• An ongoing kindergarten through grade 12 identification process for gifted and talented students that includes multiple measures in order to identify student strengths in intellectual ability, creativity, or a specific academic area. 

The identification process is ongoing K-12. When a school district says it does not start gifted and talented education until third grade, as some do, it is not in compliance with the law. Identification does not stop at the end of the elementary school level or the middle school level; it continues all the way through 12th grade. A student could be identified as gifted in 12th grade while having never being identified before; ongoing K-12.

How a board of education handles the question of continuation of a student in the G&T program once admitted, varies from school district to school district. Some districts have an automatic review every year, some districts have a once you’re in, you’re in forever philosophy. Some address the issue by need, reevaluating students who are not doing well in the program to see if the student is benefiting from G&T services to see how the school district can better serve that student and match services with needs. There is no absolutely correct or incorrect method. School districts have the ability to do what is best for them. 

The identification process must include multiple measures; no single test score or recommendation is sufficient to be in compliance with the law. Boards of education use a variety of measures including certain test scores, parent recommendations, teacher recommendations, portfolio assessments and more. There is no one correct path other than to have more than one measurement. The State does not mandate a particular test or measure; school districts are free to choose what works best in their district to identify student. Keep in mind that the purpose of the process is to identify student strengths in intellectual ability, creativity, or a specific academic area. Each of these potential strengths can require a different measuring stick to identify effectively; hence the need for multiple measures.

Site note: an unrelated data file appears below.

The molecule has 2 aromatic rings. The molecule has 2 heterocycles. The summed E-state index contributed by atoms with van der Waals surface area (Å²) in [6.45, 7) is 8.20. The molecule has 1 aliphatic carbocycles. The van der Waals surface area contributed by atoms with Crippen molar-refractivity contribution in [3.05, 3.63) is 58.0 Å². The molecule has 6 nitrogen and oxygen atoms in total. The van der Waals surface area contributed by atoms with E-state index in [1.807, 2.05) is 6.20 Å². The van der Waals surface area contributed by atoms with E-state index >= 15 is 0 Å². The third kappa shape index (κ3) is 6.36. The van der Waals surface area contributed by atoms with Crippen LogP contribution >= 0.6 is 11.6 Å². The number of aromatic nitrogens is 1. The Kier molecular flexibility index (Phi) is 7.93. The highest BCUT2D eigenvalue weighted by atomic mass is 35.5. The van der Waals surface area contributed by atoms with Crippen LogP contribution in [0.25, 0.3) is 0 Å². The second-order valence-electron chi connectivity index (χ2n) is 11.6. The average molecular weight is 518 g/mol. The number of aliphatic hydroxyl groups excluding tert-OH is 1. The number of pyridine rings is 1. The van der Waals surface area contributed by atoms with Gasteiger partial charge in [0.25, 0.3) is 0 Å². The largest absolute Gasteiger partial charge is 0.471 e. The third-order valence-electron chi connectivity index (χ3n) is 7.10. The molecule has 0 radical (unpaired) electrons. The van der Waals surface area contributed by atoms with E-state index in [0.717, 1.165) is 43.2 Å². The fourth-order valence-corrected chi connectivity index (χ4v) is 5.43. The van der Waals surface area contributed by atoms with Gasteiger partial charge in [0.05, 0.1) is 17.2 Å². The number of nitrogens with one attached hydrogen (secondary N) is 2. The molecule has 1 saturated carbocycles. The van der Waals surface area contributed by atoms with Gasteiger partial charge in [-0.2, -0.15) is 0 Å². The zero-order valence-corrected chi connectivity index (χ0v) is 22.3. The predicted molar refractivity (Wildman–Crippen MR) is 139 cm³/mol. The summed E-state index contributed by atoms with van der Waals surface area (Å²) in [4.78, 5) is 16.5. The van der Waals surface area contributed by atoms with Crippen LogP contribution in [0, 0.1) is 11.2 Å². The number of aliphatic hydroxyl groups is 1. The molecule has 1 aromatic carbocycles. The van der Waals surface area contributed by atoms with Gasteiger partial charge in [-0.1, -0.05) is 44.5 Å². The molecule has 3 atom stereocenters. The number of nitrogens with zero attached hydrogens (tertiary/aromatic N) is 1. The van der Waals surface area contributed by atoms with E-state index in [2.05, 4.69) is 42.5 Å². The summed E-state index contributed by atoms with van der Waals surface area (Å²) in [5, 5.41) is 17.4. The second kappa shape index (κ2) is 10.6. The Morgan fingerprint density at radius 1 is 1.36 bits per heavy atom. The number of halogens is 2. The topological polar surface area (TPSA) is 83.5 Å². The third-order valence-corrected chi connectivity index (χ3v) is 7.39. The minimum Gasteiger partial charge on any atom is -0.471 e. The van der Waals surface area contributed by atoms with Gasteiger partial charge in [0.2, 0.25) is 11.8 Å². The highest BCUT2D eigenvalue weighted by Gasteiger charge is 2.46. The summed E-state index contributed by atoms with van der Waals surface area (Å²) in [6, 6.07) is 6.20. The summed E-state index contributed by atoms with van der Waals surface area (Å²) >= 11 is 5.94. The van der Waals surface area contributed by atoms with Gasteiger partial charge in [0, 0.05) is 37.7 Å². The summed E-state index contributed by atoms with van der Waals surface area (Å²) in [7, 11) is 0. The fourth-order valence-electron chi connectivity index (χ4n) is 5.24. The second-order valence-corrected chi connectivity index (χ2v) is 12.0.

Keeping that in mind, the law provides some assistance to boards of education and school administrators as they work through the process. A school district must specifically

  • Take into consideration the Gifted Programming Standards, Position Statements, and White Papers of the National Association for Gifted Children in identifying and serving gifted and talented students

While the 2005 New Jersey Commission Gifted Students recommended that the State require that every school district adopt the PreK – Grade 12 NAGC Gifted Programming Standards, the administrative code and later the statute only require consideration by the school district. Nonetheless, the NAGC Standards, Position Statements and White Papers can be a very useful tool in G&T identification and programming and must be reviewed and considered by the appropriate school district personnel. 

Equity in identification is an important component as well, as the law requires that:

  • School districts shall ensure equal access to a continuum of gifted and talented education services. The identification process shall include consideration of all students, including those who are English language learners and those with Individualized Education Plans or 504 plans;